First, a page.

business news in context, analysis with attitude

by Kevin Coupe

The Washington Post has a piece about a speech Facebook CEO Mark Zuckerberg gave at the Mobile World Congress in Barcelona, in which he offered "a nugget of management wisdom" during a follow-up Q&A session when he was queried about how he hires people.

"I've developed over time a simple rule," he said. "I will only hire someone to work directly for me if I would work for that person. And it's a pretty good test ... It doesn't necessarily mean that I'm rushing to give up my job of running the company and put other people in the role. But what it does mean is that in an alternate universe - if things were different and I didn't start the company - I would be happy to work for that person."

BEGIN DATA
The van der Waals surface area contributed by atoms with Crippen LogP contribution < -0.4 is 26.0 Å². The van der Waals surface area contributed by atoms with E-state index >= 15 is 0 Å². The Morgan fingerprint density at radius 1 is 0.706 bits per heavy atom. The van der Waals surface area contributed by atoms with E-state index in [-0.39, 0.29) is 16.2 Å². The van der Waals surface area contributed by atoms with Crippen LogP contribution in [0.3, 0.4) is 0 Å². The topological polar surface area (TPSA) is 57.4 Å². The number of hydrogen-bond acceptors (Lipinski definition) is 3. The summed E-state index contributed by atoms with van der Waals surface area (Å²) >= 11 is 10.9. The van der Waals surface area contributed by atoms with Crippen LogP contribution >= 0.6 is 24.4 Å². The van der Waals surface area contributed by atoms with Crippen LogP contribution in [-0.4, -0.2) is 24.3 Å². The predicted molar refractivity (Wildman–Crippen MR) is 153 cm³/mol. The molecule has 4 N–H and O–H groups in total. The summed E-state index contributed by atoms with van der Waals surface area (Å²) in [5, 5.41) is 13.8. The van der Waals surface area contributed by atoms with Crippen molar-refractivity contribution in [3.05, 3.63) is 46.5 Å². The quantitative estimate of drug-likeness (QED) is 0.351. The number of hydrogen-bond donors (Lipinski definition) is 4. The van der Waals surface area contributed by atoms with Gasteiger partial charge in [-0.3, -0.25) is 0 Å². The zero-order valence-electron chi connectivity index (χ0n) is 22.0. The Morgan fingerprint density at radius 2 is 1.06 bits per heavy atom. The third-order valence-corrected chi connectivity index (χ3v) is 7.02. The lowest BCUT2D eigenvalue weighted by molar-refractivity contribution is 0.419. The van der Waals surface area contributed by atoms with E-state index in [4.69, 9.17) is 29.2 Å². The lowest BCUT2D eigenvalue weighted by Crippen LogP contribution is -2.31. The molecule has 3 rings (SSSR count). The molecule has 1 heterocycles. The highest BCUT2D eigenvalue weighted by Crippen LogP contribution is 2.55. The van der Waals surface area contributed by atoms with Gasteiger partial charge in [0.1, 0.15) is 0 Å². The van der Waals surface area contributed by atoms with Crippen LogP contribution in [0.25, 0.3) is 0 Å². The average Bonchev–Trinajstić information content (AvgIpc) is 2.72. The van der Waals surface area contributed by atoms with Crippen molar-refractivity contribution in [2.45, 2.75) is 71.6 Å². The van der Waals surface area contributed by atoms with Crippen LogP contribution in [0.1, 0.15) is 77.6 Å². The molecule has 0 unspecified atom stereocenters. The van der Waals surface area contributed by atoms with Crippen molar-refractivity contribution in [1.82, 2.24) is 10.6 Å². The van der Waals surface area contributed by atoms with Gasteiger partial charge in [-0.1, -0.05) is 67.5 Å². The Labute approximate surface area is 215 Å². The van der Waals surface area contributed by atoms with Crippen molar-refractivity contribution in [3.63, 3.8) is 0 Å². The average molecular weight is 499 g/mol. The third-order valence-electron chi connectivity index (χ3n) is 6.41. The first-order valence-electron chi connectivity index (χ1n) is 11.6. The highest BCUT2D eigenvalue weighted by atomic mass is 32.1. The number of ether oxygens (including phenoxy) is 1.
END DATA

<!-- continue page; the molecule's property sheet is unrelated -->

Zuckerberg added: "If you're building a big organization, then it also works many layers down. If each person is only hiring people to work directly for them who they would work for, then you're probably going to get a pretty strong organization."

I think that's a pretty smart rule and the kind of approach that can lead to actual teamwork. It also means that maybe - just maybe - the person at the top has his or her ego in check, and understands in a fundamental way the importance of people as you travel down the corporate ladder. After all, if the bottom of the ladder isn't stable, the person on top of the ladder is a lot more likely to fall.

It is an Eye-Opener.
KC's View: